12 Jun A Community Outreach Project: CALUSA WATERKEEPER tackles Water Quality and Public Health
by K.C. Schulberg, Executive Director / Calusa Waterkeeper
What is going on with our water, and what is the potential risk to human health?
The summer of 2018 brought historic, unprecedented and catastrophic harm to the shores of South Florida, with outbreaks of both Red Tide and Blue Green Algae Harmful Algal Blooms (HABs) that curtailed tourism, damaged our economy and caused massive fish kills and wildlife mortality. But, is it only our marine life that is being harmed by these HABs?
On February 19 of this year, Calusa Waterkeeper (CWK) received a SWFL Community Foundation Community Impact Grant, allowing us to dramatically ramp up our education and advocacy on the causes and impacts of HABs, with a specific focus on HAB Public Health threats & concerns. Since 2018, ground-breaking research – particularly on environmental toxicity & potential inhalation risks – sent flashing alarms that the health threats from HABs may be exponentially more dangerous than we surmised, lending increased urgency to communicating the most current data to a public starved for information.
To achieve the grant’s goals, we embarked on a three-fold strategy: First, to gather a team of experts from a diverse gamut of the medical and scientific community – from research Labs to emergency Rooms; second, to generate an interdisciplinary discussion among those experts to exchange state-of-the art data on HAB-related health threats; and third, to engage with healthcare providers to disseminate our findings to the medical community and to the public at large.
The Team of Experts we have assembled includes some of the nation’s top names studying this issue, like neurologist Dr. Walter Bradley; marine biologist Dr. Larry Brand; epidemiologist Adam Schaefer, research PHD Dr. James Metcalf; “Waterkeeper” John Cassani; neurologist Dr. David Davis; marine science professor Dr. Mike Parsons; neurologist Dr. Elijah Stommel; PHD clean water advocate Howard Simon; ER teaching professor Dr. Arthur Diskin; internal medicine practitioner Dr. Parisima Taeb; ENT- otolaryngologist Dr. Robert Zarranz, and RN Holley Rauen. Our first panel discussion with the Team took place on Friday, May 3 at the offices of the SWFL Community Foundation.
In the coming months, we will conduct additional roundtables and filmed interviews. We will produce an in-house 20-minute HAB Public Health documentary entitled “TROUBLED WATERS” with interviews of our Team, healthcare professionals and patients who have suffered distress. We will prepare a mass mailing about HABs to SWFL medical professionals and public health organizations. We will hold two HAB Public Health Town Halls – the first on June 24, with a screening of “Toxic Puzzle” and expert panel discussion – the second on August 5, with the world premiere of CWK’s Doc “TROUBLED WATERS” and expert panel discussion. In addition, we will develop in-service teaching workshops, offering continuing medical education credits for physicians and nurses in Lee County Hospitals.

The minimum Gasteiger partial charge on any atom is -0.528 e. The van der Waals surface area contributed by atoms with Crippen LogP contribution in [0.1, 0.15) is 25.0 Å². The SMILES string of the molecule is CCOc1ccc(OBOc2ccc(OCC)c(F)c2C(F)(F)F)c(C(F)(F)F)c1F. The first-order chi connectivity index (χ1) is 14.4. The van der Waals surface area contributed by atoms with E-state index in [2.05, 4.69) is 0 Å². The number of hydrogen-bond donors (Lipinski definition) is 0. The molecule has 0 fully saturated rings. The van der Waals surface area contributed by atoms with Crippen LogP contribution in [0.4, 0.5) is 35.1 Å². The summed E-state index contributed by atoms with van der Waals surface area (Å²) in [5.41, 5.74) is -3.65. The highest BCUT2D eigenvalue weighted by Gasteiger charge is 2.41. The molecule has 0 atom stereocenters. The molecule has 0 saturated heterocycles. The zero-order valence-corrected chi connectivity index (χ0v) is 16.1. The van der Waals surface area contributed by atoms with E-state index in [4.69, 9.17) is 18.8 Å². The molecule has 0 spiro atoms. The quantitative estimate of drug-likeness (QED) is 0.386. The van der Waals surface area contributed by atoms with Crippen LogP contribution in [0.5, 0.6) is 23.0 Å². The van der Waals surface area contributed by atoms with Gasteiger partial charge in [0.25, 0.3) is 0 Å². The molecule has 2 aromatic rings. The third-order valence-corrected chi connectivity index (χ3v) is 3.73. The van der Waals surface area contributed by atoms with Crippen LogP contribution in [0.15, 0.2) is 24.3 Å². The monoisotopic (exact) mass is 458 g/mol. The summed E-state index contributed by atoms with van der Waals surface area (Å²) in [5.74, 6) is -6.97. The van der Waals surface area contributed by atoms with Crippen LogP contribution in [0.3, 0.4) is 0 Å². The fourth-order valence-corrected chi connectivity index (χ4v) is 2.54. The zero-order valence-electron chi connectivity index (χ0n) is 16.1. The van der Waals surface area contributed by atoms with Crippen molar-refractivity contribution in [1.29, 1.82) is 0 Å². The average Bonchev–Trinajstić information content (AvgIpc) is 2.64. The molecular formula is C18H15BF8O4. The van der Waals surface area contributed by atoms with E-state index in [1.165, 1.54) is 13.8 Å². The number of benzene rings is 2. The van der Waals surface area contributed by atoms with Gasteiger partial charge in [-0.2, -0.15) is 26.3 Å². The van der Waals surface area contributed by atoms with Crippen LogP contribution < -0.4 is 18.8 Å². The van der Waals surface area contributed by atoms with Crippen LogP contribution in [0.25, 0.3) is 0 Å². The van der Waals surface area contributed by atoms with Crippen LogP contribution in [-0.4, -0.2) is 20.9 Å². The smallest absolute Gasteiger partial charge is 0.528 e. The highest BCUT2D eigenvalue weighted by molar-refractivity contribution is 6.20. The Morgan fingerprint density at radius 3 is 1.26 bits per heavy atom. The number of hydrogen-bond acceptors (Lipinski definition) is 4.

We are immensely grateful to the SWFL Community Foundation for providing us with the resources to offer this all-important service to our community. The work product created through this Community Outreach Project, reinforced by concerted social media and public relations campaigns, will provide critical, topical and relevant news and calls to action to mitigate the extreme potential for risk these HABs may have on our community’s precious public health.
This summer, Florida Weekly has graciously allowed us, the Southwest Florida Community Foundation, to spotlight the nonprofit organizations funded through the Foundation’s 2019 competitive grant cycle. We have asked these grantees to share their stories. We are pleased to partner with these change-makers.
The Southwest Florida Community Foundation, founded in 1976, cultivates regional change for the common good through collective leadership, social innovation and philanthropy to address the evolving community needs in Lee, Collier, Charlotte, Hendry and Glades counties. The Foundation partners with individuals, families and corporations who have created more than 400 philanthropic funds. Thanks to them, the Foundation invested $6.8 million in grants and programs to the community. With assets of more than $126 million, it has provided $78.2 million in grants and scholarships to the communities it serves since inception. The Foundation is the backbone organization for the regional FutureMakers Coalition and Lee County’s Sustainability Plan. The Southwest Florida Community Foundation’s regional headquarters are now located in the historic ACL Train Depot at Collaboratory in downtown Fort Myers, with a satellite office located in LaBelle (Hendry County). For more information, call 239-274-5900 or visit www.floridacommunity.com.